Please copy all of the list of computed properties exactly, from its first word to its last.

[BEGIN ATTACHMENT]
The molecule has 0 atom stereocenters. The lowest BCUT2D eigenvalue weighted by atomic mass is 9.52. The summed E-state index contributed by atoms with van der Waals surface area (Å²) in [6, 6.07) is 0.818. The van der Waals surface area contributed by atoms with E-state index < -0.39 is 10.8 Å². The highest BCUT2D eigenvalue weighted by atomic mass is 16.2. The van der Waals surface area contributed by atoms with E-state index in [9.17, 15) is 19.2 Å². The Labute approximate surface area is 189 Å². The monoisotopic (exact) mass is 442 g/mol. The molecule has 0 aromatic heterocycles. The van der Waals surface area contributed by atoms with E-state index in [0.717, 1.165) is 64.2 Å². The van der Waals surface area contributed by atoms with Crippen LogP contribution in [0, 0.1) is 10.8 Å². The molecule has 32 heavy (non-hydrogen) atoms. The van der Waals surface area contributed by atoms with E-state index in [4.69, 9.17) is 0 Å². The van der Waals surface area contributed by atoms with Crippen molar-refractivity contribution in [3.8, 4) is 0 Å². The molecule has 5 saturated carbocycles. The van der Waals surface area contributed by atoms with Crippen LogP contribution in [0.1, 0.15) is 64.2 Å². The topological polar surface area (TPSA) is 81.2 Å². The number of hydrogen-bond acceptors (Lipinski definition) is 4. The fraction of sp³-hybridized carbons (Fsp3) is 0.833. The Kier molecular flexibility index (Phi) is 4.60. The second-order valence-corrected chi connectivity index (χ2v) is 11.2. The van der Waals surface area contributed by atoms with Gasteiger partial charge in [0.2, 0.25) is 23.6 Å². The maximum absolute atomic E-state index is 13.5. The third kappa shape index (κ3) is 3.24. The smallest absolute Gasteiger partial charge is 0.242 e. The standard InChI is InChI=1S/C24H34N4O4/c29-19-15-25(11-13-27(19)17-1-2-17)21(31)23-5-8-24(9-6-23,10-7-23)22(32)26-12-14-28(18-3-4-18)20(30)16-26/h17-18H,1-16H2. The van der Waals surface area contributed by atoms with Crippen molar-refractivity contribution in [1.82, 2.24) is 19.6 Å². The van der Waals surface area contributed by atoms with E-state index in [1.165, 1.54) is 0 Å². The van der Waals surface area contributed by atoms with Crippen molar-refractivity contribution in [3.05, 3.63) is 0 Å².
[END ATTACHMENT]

The molecule has 0 atom stereocenters. The lowest BCUT2D eigenvalue weighted by atomic mass is 9.52. The summed E-state index contributed by atoms with van der Waals surface area (Å²) in [6, 6.07) is 0.818. The van der Waals surface area contributed by atoms with E-state index < -0.39 is 10.8 Å². The highest BCUT2D eigenvalue weighted by atomic mass is 16.2. The van der Waals surface area contributed by atoms with E-state index in [9.17, 15) is 19.2 Å². The Labute approximate surface area is 189 Å². The monoisotopic (exact) mass is 442 g/mol. The molecule has 0 aromatic heterocycles. The van der Waals surface area contributed by atoms with E-state index in [0.717, 1.165) is 64.2 Å². The van der Waals surface area contributed by atoms with Crippen LogP contribution in [0, 0.1) is 10.8 Å². The molecule has 32 heavy (non-hydrogen) atoms. The van der Waals surface area contributed by atoms with E-state index in [4.69, 9.17) is 0 Å². The van der Waals surface area contributed by atoms with Crippen molar-refractivity contribution in [3.8, 4) is 0 Å². The molecule has 5 saturated carbocycles. The van der Waals surface area contributed by atoms with Crippen LogP contribution in [0.1, 0.15) is 64.2 Å². The topological polar surface area (TPSA) is 81.2 Å². The number of hydrogen-bond acceptors (Lipinski definition) is 4. The fraction of sp³-hybridized carbons (Fsp3) is 0.833. The Kier molecular flexibility index (Phi) is 4.60. The second-order valence-corrected chi connectivity index (χ2v) is 11.2. The van der Waals surface area contributed by atoms with Gasteiger partial charge in [0.2, 0.25) is 23.6 Å². The maximum absolute atomic E-state index is 13.5. The third kappa shape index (κ3) is 3.24. The smallest absolute Gasteiger partial charge is 0.242 e. The standard InChI is InChI=1S/C24H34N4O4/c29-19-15-25(11-13-27(19)17-1-2-17)21(31)23-5-8-24(9-6-23,10-7-23)22(32)26-12-14-28(18-3-4-18)20(30)16-26/h17-18H,1-16H2. The van der Waals surface area contributed by atoms with Crippen molar-refractivity contribution in [1.82, 2.24) is 19.6 Å². The van der Waals surface area contributed by atoms with E-state index in [1.165, 1.54) is 0 Å². The van der Waals surface area contributed by atoms with Crippen molar-refractivity contribution in [3.05, 3.63) is 0 Å².